Mr. Eden noted that one of the committees proposed for the Conference, Committee 2 under Commission I, would presumably be concerned with this question.18 Mr. Molotov took exception, stating that that committee will be concerned with questions relating to the Charter and the permanent organization to be set up, but that his wish is to obtain consideration of the subject of the Yalta Agreement and initial participation.

Mr. Hiss stated that it has been the Secretariat’s understanding that the agreement at Crimea relates to the initial membership of the International Organization. Mr. Molotov stated that such is not the fact, and that he wishes the point added to the agenda. The Secretary stated that the request is agreed to, and Mr. Hiss stated that the additional point as point 9 of the agenda will be immediately circulated to the Secretaries General of Delegations.19

Mr. Hiss asked for clarification as to whether Mr. Molotov’s intention is to request the Meeting of the Heads of Delegations to vote upon his proposal. Mr. Molotov replied that he sees no reason why it should not.

Mr. Molotov brought up the subject of trusteeship discussions. The Secretary commented that the American Delegation has just arrived but that Mr. Dunn and Mr. Pasvolsky are prepared to discuss the matter with the others just as soon as immediately pressing conference arrangements are completed. Mr. Molotov remarked that the Soviet representatives are ready to discuss the question even today. Doctor Soong indicated that Mr. Koo is prepared to represent the Chinese in discussing the trusteeship question. Mr. Molotov named Mr Sobolev for the same purpose. Mr. Eden said that he has no person in mind for this purpose and would presumably have to ask his Government. He added that he is not able to take a position in the trusteeship matter upon five minutes’ notice, and that [Page 407] he must insist on opportunity to refer to his Government any proposals which the United States may have in mind.

Mr. Hiss proposed that the sponsors in speaking in the afternoon session on April 26, after remarks by the President of the Conference should speak in alphabetical order. Mr. Molotov expressed agreement, as did the others.

The Secretary stated that if a single presiding officer for the Conference should be chosen it might be wise for the sponsors to be in agreement about the position of the other three Foreign Ministers. Mr. Eden said that presumably the three would be Vice Presidents. Mr. Molotov said that if the Soviet proposal for a presidency of four20 should be turned down then the position of the Soviet Delegation would become the same as that of all other delegations. The Secretary asked if the Soviet Union would definitely decline a vice presidency if offered to it. Mr. Molotov replied in the affirmative, adding that the Soviet Union would carry on as other delegations and help.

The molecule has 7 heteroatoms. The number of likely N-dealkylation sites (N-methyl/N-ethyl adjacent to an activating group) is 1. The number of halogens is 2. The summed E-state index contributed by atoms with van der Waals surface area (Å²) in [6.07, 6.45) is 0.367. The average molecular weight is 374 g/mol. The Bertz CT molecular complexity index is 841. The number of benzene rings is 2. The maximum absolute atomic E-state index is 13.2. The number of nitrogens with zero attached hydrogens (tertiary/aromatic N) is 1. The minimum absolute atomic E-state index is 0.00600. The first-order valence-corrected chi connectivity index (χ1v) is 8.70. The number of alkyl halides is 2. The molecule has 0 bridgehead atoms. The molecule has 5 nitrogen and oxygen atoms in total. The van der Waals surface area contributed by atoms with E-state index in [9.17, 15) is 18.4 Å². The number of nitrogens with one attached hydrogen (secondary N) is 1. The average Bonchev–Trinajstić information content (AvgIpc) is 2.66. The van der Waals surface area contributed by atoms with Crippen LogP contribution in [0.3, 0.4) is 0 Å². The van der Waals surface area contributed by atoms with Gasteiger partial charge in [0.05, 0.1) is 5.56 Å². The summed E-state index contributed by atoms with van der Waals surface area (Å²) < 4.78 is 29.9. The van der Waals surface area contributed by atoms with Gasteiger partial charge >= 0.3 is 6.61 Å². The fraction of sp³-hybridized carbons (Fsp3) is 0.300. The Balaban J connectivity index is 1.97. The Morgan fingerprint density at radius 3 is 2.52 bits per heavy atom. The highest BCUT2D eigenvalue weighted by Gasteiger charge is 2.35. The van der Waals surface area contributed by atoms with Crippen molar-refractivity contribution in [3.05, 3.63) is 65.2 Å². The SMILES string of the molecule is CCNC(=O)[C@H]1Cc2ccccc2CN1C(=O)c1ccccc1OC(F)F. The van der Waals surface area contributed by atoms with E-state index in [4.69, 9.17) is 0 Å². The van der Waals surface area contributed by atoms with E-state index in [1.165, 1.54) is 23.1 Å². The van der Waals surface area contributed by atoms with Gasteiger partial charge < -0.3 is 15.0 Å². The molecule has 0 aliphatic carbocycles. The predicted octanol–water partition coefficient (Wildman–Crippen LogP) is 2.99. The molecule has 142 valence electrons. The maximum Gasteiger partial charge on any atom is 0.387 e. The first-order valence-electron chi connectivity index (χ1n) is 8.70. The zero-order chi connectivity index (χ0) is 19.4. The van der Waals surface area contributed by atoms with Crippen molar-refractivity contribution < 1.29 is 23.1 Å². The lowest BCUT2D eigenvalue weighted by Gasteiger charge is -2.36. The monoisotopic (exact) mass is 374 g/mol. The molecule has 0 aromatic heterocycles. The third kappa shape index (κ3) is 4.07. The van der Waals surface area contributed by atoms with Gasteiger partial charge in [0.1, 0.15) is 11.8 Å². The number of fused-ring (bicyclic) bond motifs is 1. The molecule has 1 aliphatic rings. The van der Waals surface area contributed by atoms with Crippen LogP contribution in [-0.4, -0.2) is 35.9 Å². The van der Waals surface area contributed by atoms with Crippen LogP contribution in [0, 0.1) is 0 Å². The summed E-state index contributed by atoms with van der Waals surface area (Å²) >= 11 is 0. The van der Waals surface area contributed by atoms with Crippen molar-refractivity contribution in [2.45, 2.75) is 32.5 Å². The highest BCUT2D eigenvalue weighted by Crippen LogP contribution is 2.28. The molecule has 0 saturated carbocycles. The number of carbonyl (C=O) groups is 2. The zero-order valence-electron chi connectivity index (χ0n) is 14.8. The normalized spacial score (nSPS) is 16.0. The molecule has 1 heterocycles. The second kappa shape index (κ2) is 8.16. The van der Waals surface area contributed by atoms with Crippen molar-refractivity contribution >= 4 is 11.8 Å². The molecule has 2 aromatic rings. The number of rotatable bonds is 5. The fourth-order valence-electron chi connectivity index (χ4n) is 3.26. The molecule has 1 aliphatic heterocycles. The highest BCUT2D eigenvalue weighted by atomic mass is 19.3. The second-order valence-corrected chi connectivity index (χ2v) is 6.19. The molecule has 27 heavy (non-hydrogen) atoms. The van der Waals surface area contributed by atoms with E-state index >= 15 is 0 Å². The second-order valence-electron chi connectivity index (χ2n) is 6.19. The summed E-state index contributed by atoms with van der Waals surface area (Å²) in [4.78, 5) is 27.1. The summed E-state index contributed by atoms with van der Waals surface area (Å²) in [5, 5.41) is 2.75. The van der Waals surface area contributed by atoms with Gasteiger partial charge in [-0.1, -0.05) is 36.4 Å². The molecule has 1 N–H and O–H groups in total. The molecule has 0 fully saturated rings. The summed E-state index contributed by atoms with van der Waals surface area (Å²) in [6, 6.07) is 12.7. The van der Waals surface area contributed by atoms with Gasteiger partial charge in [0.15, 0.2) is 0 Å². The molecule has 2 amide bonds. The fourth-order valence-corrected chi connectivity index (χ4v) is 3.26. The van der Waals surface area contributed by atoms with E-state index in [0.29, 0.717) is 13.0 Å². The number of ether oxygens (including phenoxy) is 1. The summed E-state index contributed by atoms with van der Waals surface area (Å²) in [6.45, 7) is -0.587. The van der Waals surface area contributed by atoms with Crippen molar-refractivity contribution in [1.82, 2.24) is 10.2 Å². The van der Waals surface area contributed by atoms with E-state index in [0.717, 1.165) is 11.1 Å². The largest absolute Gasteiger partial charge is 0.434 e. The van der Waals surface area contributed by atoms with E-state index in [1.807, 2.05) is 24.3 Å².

The Secretary asked for any other suggestions in solution of the problem. Mr. Eden said that the question of the presidency should be left to the meeting of the heads of delegations as proposed by Mr. Molotov.

The Secretary asked Mr. Molotov for clarification as to how he would expect his proposal of joint presidency of the Four Foreign Ministers to work in actual practice. Mr. Molotov replied that it would mean rotation. He amplified this statement by saying that one person would preside at one session, at the next session the next person would preside and so on.

The Secretary asked how the press conference would be handled. Mr. Molotov stated that no one person can be responsible for all such functions.

The Secretary stated that his instructions are to favor the choice of a single responsible presiding officer.

Mr. Molotov suggested adjournment, and the meeting concluded.

  1. For verbatim minutes of the opening session, April 25, see doc. 8, G/5, UNCIO Documents, vol. 1. 1, p. 111.
  2. department of State Bulletin, April 29, 1945, p. 789.
  3. Doc. 29, DC/4, April 26, UNCIO Documents, vol. 5, p. 50.
  4. For agenda for the first plenary session, April 26, see doc. 10, P/l, ibid., vol. 1, p. 120.
  5. For minutes of meeting of April 23, see p. 360.
  6. The matter was not considered by the Heads of Delegations; for text of first statement by Georges Bidault, Chairman of the French delegation, at the sixth plenary session, May 1, see doc. 46, P/11, UNCIO Documents, vol. 1, p. 431.
  7. Record of meeting not printed.
  8. Doc. 3, G/2, April 26, UNCIO Documents, vol. 1, p. 3.
  9. See minutes of meeting of April 23, p. 360.
  10. Doc. 25, DC/1, April 23, UNCIO Documents, vol. 5, p. 3.
  11. Ibid., vol. 3, Dumbarton Oaks Proposals: Comments and Proposed Amendments.
  12. Technical Committee 2, “Membership, Amendment, and Secretariat”; see chart entitled “Organization, Functions, & Officerships”, doc. 67, G/20, May 5, 1945, UNCIO Documents, vol. 1, p. 79.
  13. Doc. 28, DC/2 (a), revised proposed agenda, ibid., vol. 5, p. 48.
  14. See minutes of first consultative meeting of the four Foreign Ministers, April 23, 9:35 p.m., p. 363.